Skip to main content

Scommerce and Health

sCommerce has been called the new Web 2.0 buzzword by web
The Difference between eCommerce and sCommerce in that
eCommerce is electronic commerce whereby people individually
buy stuff online while sCommerce is Social Commerce whereby
individuals buy stuff online with millions of people helping is one such initiative.
If you ask me there was a long standing need for thsi as far
as healthcare online shopping was concerned.

Where ecommerce is the art of customer acquisition, Scommerce will be for
customer satisfaction.

Although this is a very new and a very good idea, it will require legislation
and controls.Shopping online is a user convenience module which has to be made
more standardised and user friendly, For health related products specific guidance
is necessary before one takes the leap.

Scommerce will be the ray of hope in here.

Scommerce will benefit anyone who:-
  • seeks to benefit from the combined knowledge of more than one doctor /
    health professional
  • 'feels' there are things wrong but can't identify the nature or cause of
  • would like to prepare questions for their doctor in advance of a visit
  • seeks advice on which supplements to buy at a health food store
  • is deciding whether or not to see a doctor and wants an online Internet
    diagnosis with treatment recommendation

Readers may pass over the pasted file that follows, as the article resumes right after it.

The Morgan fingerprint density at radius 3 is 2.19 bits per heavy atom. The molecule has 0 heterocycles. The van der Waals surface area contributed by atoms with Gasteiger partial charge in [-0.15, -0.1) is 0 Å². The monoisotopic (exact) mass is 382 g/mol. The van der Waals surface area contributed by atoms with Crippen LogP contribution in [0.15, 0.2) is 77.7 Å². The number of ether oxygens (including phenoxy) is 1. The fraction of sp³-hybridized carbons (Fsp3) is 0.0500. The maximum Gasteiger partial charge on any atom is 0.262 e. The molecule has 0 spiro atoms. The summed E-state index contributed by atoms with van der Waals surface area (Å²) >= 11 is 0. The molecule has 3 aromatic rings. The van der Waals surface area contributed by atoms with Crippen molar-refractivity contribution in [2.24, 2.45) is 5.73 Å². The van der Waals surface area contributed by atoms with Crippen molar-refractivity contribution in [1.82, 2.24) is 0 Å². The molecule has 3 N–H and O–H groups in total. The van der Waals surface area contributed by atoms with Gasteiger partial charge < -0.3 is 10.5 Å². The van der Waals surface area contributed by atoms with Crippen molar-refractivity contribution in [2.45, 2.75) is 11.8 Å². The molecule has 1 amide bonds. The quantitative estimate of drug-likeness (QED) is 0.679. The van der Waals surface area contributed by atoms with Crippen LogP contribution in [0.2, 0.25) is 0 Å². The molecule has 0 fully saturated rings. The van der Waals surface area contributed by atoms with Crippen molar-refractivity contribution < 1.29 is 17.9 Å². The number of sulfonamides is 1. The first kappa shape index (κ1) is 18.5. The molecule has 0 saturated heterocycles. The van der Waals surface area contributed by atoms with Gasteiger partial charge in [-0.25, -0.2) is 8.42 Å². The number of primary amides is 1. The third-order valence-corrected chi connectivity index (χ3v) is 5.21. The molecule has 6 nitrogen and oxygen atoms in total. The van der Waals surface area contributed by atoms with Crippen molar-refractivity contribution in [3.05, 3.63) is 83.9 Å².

• is not easily able to visit a natural, alternative, wholistic (holistic),
    naturopathic doctor
  • would like a second opinion.
How can scommerce be modified and placed in the healthcare scenerio?

A Doctor
Has the combined knowledge of many doctors and researchers Has the knowledge of one doctor
Has no time limit Has a few minutes per patient
Does not suffer from forgetfulness or imprecise recall Is human
Operates at the same high standards every day Has good days and bad days
Offers complete anonymity (if desired) Knows exactly who you are
Is available 24x7x365 from where you are now Is available by appointment only
Shows you the full reasoning behind its findings Tells you "Trust me, I'm a doctor"
Looks at your health from many perspectives Tends to think within his or her specialty
Provides you with a comprehensive, prioritized report Keeps a few notes that you generally can not see
Has no interest in selling you treatments May profit from the sale of treatments
Views your system as a highly interconnected whole Deals with obvious symptoms and with what you say is wrong
Highlights risk factors and discusses your overall 'system status' Is generally unaware of this information
Presents the latest research, organized and cross-referenced Will answer specific questions according to recollection, if time permits
Views each case objectively May be biased by preconceptions, stereotyping, emotions or personal interests
I will leave you all to digest this much, will come up with more..keep filling in!


Popular posts from this blog

Healthcare On Mobiles: Featured post- mHealth fighting malnutrition

Healthcare On Mobiles: Featured post- mHealth fighting malnutrition